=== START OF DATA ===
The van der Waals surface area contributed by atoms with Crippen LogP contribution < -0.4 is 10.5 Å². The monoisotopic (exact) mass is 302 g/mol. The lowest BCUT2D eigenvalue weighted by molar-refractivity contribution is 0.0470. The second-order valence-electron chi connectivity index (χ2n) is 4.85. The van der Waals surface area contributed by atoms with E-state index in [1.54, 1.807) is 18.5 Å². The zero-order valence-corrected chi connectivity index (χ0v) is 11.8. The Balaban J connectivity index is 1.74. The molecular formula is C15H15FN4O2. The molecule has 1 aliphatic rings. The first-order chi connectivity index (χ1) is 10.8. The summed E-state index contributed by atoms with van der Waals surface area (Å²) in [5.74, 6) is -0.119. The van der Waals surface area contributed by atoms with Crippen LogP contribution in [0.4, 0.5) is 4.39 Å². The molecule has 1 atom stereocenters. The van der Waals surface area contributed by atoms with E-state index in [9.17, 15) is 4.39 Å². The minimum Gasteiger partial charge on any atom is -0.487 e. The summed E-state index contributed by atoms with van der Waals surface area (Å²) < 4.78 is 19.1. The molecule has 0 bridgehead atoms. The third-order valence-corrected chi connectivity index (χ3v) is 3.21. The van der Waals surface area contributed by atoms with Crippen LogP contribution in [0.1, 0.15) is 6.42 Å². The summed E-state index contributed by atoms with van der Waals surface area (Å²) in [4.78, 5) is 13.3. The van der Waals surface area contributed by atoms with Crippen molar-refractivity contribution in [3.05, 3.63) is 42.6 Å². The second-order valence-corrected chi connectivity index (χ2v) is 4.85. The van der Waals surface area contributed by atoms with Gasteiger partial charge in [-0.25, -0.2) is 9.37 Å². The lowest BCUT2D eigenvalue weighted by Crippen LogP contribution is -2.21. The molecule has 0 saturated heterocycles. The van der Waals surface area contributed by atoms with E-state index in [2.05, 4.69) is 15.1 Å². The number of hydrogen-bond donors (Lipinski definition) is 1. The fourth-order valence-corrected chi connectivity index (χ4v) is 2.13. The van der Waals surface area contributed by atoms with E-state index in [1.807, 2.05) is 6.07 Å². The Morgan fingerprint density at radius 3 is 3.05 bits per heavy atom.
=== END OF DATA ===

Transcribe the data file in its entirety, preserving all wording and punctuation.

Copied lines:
The van der Waals surface area contributed by atoms with Crippen LogP contribution < -0.4 is 10.5 Å². The monoisotopic (exact) mass is 302 g/mol. The lowest BCUT2D eigenvalue weighted by molar-refractivity contribution is 0.0470. The second-order valence-electron chi connectivity index (χ2n) is 4.85. The van der Waals surface area contributed by atoms with E-state index in [1.54, 1.807) is 18.5 Å². The zero-order valence-corrected chi connectivity index (χ0v) is 11.8. The Balaban J connectivity index is 1.74. The molecular formula is C15H15FN4O2. The molecule has 1 aliphatic rings. The first-order chi connectivity index (χ1) is 10.8. The summed E-state index contributed by atoms with van der Waals surface area (Å²) in [5.74, 6) is -0.119. The van der Waals surface area contributed by atoms with Crippen LogP contribution in [0.4, 0.5) is 4.39 Å². The molecule has 1 atom stereocenters. The van der Waals surface area contributed by atoms with E-state index in [9.17, 15) is 4.39 Å². The minimum Gasteiger partial charge on any atom is -0.487 e. The summed E-state index contributed by atoms with van der Waals surface area (Å²) < 4.78 is 19.1. The molecule has 0 bridgehead atoms. The third-order valence-corrected chi connectivity index (χ3v) is 3.21. The van der Waals surface area contributed by atoms with Crippen LogP contribution in [0.1, 0.15) is 6.42 Å². The summed E-state index contributed by atoms with van der Waals surface area (Å²) in [4.78, 5) is 13.3. The van der Waals surface area contributed by atoms with Crippen molar-refractivity contribution in [3.05, 3.63) is 42.6 Å². The second-order valence-corrected chi connectivity index (χ2v) is 4.85. The van der Waals surface area contributed by atoms with Gasteiger partial charge in [-0.25, -0.2) is 9.37 Å². The lowest BCUT2D eigenvalue weighted by Crippen LogP contribution is -2.21. The molecule has 0 saturated heterocycles. The van der Waals surface area contributed by atoms with E-state index in [2.05, 4.69) is 15.1 Å². The number of hydrogen-bond donors (Lipinski definition) is 1. The fourth-order valence-corrected chi connectivity index (χ4v) is 2.13. The van der Waals surface area contributed by atoms with E-state index in [1.807, 2.05) is 6.07 Å². The Morgan fingerprint density at radius 3 is 3.05 bits per heavy atom.